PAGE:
College students studying real estate often spend considerable time understanding how the value of a property moves over time.
In a nutshell, here’s how it unfolds.
Property value consists of two main variables: land value and structure value. As time goes by and buildings age, structures become less valuable – they are depreciated. But land should increase in value over time given its finite supply. To maximize property value over the long-haul and offset depreciation losses, owners must regularly renovate or even overhaul structures to avoid obsolescence and ensure it is achieving its highest and best use.
You likely see this in action every day – for example, remodeled homes or apartment buildings; obsolete buildings torn down and replaced with mixed-use developments; houses along a popular street reimagined as office or retail space; old manufacturing plants retrofitted into trendy lofts; dilapidated buildings being sold “as-is” because buyers only care about the land beneath.
How farmland investment interacts within this concept is unique because there are few, if any, depreciating structures.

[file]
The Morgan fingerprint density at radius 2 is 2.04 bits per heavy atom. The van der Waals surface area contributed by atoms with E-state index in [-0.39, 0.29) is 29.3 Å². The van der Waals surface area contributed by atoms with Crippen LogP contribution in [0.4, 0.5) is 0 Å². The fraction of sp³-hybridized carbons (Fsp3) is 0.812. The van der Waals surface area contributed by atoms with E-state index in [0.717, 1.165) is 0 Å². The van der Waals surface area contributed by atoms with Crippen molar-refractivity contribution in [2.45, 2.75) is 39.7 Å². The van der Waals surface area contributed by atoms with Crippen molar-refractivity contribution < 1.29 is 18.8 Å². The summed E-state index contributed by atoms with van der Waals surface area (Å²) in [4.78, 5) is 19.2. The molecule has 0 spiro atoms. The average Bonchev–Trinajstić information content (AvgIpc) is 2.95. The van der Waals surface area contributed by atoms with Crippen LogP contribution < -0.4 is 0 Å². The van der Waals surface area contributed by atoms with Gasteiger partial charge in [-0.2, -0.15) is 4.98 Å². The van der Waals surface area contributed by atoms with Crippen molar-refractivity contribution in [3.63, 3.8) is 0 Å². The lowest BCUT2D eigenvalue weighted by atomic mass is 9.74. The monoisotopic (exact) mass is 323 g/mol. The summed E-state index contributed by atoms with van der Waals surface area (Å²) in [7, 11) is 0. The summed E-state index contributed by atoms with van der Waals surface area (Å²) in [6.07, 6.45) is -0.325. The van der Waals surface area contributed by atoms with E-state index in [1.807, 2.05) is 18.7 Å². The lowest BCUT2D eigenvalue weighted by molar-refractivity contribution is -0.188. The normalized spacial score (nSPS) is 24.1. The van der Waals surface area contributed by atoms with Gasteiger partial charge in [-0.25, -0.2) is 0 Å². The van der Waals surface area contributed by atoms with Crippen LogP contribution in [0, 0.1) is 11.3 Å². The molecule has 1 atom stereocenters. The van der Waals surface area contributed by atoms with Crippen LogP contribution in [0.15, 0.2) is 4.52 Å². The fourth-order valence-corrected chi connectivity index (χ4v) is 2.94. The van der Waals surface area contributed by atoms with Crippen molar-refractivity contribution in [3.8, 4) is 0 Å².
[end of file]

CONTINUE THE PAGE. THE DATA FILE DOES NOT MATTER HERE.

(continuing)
The only value variable for most farms is the land itself, which theoretically appreciates. One caveat being permanent crop farms, where valuable trees or bushes on the land produce fruits and nuts for many years but must eventually be replaced.
And in the case of farms, the land often appreciates faster than other types of real estate because of the sector’s unique supply-and-demand characteristics and because agronomic advancement is making the property more productive and profitable for farmers.
Green Street Advisory Group explained it like this in their 2021 report on farmland investing:
“Unlike traditional real estate, farmland values have experienced a nearly uninterrupted rise over the past ~30 years thanks to continuing improvements in productivity growth. Historical productivity growth was driven by the transition to mechanical power and the application of nutrients. Future productivity growth will be driven by technology (improved genetics, precision agriculture, etc.).”
The importance of appreciation to farmland assets is a big reason why Farmland Partners has started including historical farmland appreciation data by state in its press releases about acquisitions.
Sure, the annual rental income that the farm will receive is an important consideration, but we believe the increase in asset value over time will be vital to the investment’s overall return.
The data we cite comes from the U.S. Department of Agriculture’s annual survey of Land Values. According to USDA figures, the states in which Farmland Partners owns properties have seen the following average annual appreciation rates from 1970 to 2022.
Put simply, farmland has historically gained in value, adding steady returns to compliment rental income.
I guess you could say we appreciate farmland’s appreciation.
Note: This article contains Forward Looking Statements.